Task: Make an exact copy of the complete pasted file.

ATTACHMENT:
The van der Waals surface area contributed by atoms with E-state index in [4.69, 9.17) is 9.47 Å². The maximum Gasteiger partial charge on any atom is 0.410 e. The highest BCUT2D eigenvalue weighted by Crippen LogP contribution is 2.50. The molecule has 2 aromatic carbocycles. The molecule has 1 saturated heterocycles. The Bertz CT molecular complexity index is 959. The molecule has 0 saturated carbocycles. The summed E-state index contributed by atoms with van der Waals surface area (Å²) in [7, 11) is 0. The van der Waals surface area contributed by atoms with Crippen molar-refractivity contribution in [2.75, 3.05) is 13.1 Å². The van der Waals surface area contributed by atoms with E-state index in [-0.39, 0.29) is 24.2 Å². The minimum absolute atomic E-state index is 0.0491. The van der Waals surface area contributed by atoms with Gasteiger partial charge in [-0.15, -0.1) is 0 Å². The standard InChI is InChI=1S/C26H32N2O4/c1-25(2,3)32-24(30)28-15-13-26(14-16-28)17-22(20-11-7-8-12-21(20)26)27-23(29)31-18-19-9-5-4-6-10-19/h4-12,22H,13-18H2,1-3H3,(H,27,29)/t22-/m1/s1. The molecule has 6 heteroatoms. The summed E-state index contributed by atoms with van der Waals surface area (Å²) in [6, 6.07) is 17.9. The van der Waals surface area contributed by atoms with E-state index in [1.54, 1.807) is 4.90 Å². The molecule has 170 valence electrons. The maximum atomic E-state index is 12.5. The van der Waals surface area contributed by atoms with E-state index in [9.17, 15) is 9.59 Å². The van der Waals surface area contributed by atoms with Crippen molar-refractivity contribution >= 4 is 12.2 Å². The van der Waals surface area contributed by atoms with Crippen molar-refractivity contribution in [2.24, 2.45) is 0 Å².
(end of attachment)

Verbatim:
The van der Waals surface area contributed by atoms with E-state index in [4.69, 9.17) is 9.47 Å². The maximum Gasteiger partial charge on any atom is 0.410 e. The highest BCUT2D eigenvalue weighted by Crippen LogP contribution is 2.50. The molecule has 2 aromatic carbocycles. The molecule has 1 saturated heterocycles. The Bertz CT molecular complexity index is 959. The molecule has 0 saturated carbocycles. The summed E-state index contributed by atoms with van der Waals surface area (Å²) in [7, 11) is 0. The van der Waals surface area contributed by atoms with Crippen molar-refractivity contribution in [2.75, 3.05) is 13.1 Å². The van der Waals surface area contributed by atoms with E-state index in [-0.39, 0.29) is 24.2 Å². The minimum absolute atomic E-state index is 0.0491. The van der Waals surface area contributed by atoms with Gasteiger partial charge in [-0.15, -0.1) is 0 Å². The standard InChI is InChI=1S/C26H32N2O4/c1-25(2,3)32-24(30)28-15-13-26(14-16-28)17-22(20-11-7-8-12-21(20)26)27-23(29)31-18-19-9-5-4-6-10-19/h4-12,22H,13-18H2,1-3H3,(H,27,29)/t22-/m1/s1. The molecule has 6 heteroatoms. The summed E-state index contributed by atoms with van der Waals surface area (Å²) in [6, 6.07) is 17.9. The van der Waals surface area contributed by atoms with E-state index in [1.54, 1.807) is 4.90 Å². The molecule has 170 valence electrons. The maximum atomic E-state index is 12.5. The van der Waals surface area contributed by atoms with E-state index in [9.17, 15) is 9.59 Å². The van der Waals surface area contributed by atoms with Crippen molar-refractivity contribution >= 4 is 12.2 Å². The van der Waals surface area contributed by atoms with Crippen molar-refractivity contribution in [2.24, 2.45) is 0 Å².